18. A device according to claim 16, wherein the microwave oven has a door, and the microwaves turn off in response to opening the door.
19. A device according to claim 16, wherein the at least one bulb is adapted to surround the object.
20. A device according to claim 16, wherein the at least one bulb is adapted to fit inside the object.
US07771449 1991-10-04 1991-10-04 Microwave-actuated ultraviolet sterilizer Expired - Lifetime US5166528A (en)

Priority Applications (1)

Application Number Priority Date Filing Date Title
US07771449 US5166528A (en) 1991-10-04 1991-10-04 Microwave-actuated ultraviolet sterilizer

Applications Claiming Priority (1)

Application Number Priority Date Filing Date Title
US07771449 US5166528A (en) 1991-10-04 1991-10-04 Microwave-actuated ultraviolet sterilizer

Publications (1)

Publication Number Publication Date
US5166528A true US5166528A (en) 1992-11-24

Family

ID=25091860

Family Applications (1)

Application Number Title Priority Date Filing Date
US07771449 Expired - Lifetime US5166528A (en) 1991-10-04 1991-10-04 Microwave-actuated ultraviolet sterilizer

Country Status (1)

Country Link
US (1) US5166528A (en)

Cited By (57)

* Cited by examiner, † Cited by third party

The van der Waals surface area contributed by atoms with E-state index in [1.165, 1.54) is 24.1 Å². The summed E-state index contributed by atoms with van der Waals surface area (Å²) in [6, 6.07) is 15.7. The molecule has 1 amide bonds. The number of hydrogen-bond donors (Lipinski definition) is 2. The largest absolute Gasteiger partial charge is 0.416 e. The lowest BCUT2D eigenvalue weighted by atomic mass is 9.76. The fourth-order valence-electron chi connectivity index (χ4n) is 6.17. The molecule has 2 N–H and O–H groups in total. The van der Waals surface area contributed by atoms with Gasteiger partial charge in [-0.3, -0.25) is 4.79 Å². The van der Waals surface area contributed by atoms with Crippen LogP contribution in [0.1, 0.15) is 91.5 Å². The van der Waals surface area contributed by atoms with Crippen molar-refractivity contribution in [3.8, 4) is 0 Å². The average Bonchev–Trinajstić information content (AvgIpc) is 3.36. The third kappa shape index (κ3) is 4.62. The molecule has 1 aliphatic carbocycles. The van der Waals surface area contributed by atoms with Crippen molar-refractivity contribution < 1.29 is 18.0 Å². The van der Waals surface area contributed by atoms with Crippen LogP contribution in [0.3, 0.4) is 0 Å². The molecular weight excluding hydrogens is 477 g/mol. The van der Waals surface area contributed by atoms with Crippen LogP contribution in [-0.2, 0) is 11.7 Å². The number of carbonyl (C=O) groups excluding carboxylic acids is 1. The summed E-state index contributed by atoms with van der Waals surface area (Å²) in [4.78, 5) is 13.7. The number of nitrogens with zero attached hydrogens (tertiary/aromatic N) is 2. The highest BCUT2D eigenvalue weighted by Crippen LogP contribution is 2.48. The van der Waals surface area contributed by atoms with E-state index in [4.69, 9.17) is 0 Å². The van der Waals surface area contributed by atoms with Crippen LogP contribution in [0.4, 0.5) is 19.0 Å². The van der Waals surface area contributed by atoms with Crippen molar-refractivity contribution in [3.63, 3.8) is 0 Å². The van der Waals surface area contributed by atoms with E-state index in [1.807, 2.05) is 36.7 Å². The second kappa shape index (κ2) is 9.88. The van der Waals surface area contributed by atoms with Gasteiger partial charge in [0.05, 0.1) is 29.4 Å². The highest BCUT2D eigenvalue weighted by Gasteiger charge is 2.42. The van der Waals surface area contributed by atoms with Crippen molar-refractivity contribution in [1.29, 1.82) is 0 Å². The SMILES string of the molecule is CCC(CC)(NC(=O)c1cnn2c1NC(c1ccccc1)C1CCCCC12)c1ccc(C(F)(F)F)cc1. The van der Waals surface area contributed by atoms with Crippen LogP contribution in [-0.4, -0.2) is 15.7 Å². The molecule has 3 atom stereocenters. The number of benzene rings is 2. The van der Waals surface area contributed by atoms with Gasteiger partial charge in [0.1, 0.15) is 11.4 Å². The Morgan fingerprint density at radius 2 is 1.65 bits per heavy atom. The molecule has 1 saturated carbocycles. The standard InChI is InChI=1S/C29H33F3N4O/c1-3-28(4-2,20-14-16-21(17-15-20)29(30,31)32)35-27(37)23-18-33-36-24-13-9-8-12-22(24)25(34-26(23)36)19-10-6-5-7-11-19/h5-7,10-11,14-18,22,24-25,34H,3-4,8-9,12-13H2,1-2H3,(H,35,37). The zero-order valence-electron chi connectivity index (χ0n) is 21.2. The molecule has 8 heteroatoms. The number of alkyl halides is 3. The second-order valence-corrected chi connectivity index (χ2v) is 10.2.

Publication number Priority date Publication date Assignee Title
US5503721A (en) * 1991-07-18 1996-04-02 Hri Research, Inc. Method for photoactivation
WO1996009842A1 (en) * 1994-09-27 1996-04-04 The Body Shop International Plc Cleaning apparatus
WO1996040298A1 (en) * 1995-06-07 1996-12-19 R Squared Holding, Inc. Electrodeless sterilizer using ultraviolet and/or ozone
EP0766969A1 (en) * 1995-08-24 1997-04-09 Plasticos De Galicia, S.A. Pacifier boiling device for microwave oven
EP0772226A2 (en) * 1995-11-06 1997-05-07 R.A. Jenton & Co. Limited Ultraviolet irradiating apparatus and components thereof
WO1997035624A1 (en) * 1996-03-27 1997-10-02 Jenact Limited Sterilisation apparatus
US5688475A (en) * 1987-10-22 1997-11-18 Duthie, Jr.; Robert E. Sterilization method and apparatus